Post-traumatic stress disorder (PTSD) is a severe psychological disorder, which develops after a person witnesses or experiences any life-threatening traumatic event capable of causing mental or physical harm. The traumatic incident may include accident, death of loved ones, physical abuse, sexual abuse, war, or any other natural disaster. There are research evidences that suggest that families of victims of any unfortunate event can also suffer from PTSD. The overwhelming mental disorder is known to imbibe feelings of fear, anger, guilt, shock, anxiousness, stress, helplessness, sadness, and loneliness in the person battling it.
After an emotional injury or traumatic event, it is common to deal with fear, anxiety, and sadness. The person suffering from PTSD may experience memory impairment, recurrent thoughts about the unfortunate incident, or difficulty in sleeping. Over time, most of the people do get better. But, when you are enduring PTSD, those thoughts and feelings have nowhere to go. They will last for months or even years, and may take a worse turn. Therefore, it is important to seek the relevant treatment at the right time. This PTSD Awareness Month let us take the pledge to raise more awareness about PTSD and encourage those suffering silently to come forward to seek treatment.
Symptoms of PTSD
Many research studies have shown that PTSD symptoms might develop within three to six months post the traumatic event. For others, it might take over a year to develop. The symptoms include:
- Difficulty in sleeping
- Recurrent thoughts of the traumatic event
- Reliving the traumatic event over and over again via flow of negative thoughts, flashbacks, hallucinations, and nightmares
- Feeling of distress when reminded of the unpleasant incident.
- Avoiding places, people or situation that remind them of the traumatic incident
- Living in isolation and becoming socially isolated
- Lack of focus and interest in activity that people used to enjoy earlier
- Loosing temper easily
- Overwhelming emotions, which means either remaining emotionally too attached or detached
- Constant irritability
- Lack of concentration in work
- Decrease in productivity
- Feelings of sadness, hopelessness, anxiety, and fear
- Physical symptoms like accelerated heart rate, nausea, breathlessness, and loose motions
- Feelings of estrangement and guilt for the traumatic event leading to negative cognition
- Depressed mood
How is PTSD diagnosed?
PTSD is diagnosed no earlier than one month after the traumatic event. If the PTSD symptoms appear, the doctor begins evaluating the patient with the help of a complete medical history and physical examination. There is no laboratory test to diagnose PTSD. The doctor may perform various tests to rule out physical illness as the cause of the symptoms.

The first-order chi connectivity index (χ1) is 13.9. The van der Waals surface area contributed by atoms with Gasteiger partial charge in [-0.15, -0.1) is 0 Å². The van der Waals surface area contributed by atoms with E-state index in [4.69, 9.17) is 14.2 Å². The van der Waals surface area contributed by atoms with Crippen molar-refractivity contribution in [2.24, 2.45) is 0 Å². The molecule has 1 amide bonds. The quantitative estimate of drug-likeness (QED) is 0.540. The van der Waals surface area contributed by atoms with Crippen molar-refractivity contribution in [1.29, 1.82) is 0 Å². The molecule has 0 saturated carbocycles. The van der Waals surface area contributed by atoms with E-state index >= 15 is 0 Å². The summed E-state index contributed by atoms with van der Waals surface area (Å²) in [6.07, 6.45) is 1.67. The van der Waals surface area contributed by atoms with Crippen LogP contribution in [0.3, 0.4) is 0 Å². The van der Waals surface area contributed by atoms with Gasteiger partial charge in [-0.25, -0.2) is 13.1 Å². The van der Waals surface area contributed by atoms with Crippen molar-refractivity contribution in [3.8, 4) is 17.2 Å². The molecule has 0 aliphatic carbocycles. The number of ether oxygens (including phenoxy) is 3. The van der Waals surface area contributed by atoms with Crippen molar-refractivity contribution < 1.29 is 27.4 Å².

Once physical illness is ruled out, the patient may be referred to a psychologist, psychotherapist, or a medical counselor depending on individual assessment and the severity of the PTSD symptoms. Post an appropriate clinical PTSD diagnosis and medical supervision a specific treatment plan is prepared and implemented.
Treatment for PTSD
Medication and psychotherapy are two major PTSD treatment plans available to treat this mental disorder. The goal of treatment is to reduce symptoms, relieve emotional exhaustion, and improve daily life functioning.
For medication purposes, a wide range of antidepressants can be combined with therapy to decrease physical symptoms such as blood pressure and manage sleep disorder.
Psychotherapy enhances a patient’s learning and coping ability. It works by changing the mental and behavioral state of the patient for mental and emotional well-being. It also encourages families to deal with the loved ones suffering from PTSD. Psychotherapy includes:
- Cognitive behavioral therapy (CBT): It works by recognizing the behavioral pattern and reversal of behavior that is responsible for emotional pain and exhaustion.
- Prolonged exposure therapy: Under this therapy, the patient is intentionally exposed to a traumatic event or objects and situations that primarily cause fear. However, this is done in a controlled and safe environment. Long-term exposure therapy can help a person control anxiety and gradually become more comfortable dealing with anxiety and stress-causing situations. This is effective in treating PTSD.
- Psychodynamic therapy: This helps patients in recognizing potential emotional conflicts.
- Family Therapy: This therapy helps families to cope with loved ones suffering from PTSD.
- Group Therapy: This helps patients to meet other people who have had similar exposure to a traumatic event. Interacting with such people helps the patient to understand their situation and gives them courage to cope with it.
- Eye Desensitization and Reprocessing (EMDR): This therapy is a complex therapy and is used to treat phobia.
When to Seek Help?
According to research, 46 percent people who start psychotherapy for PTSD start showing improvement within six weeks while 62 percent PTSD patients receiving medication show significant progress. This proves that seeking treatment for PTSD can not only help improve symptoms but can also help manage the mental disorder effectively. However, recovery from PTSD is a gradual and continuous process.
If you or your loved one is battling PTSD or any other mental health disorder, get in touch with the Medical Concierge. Call our 24/7 helpline number 877-636-0042 to gain access to details of mental health treatment centers in California offering PTSD treatment. Alternatively, you can also chat with a trained executive to know more about PTSD causes and PTSD symptoms.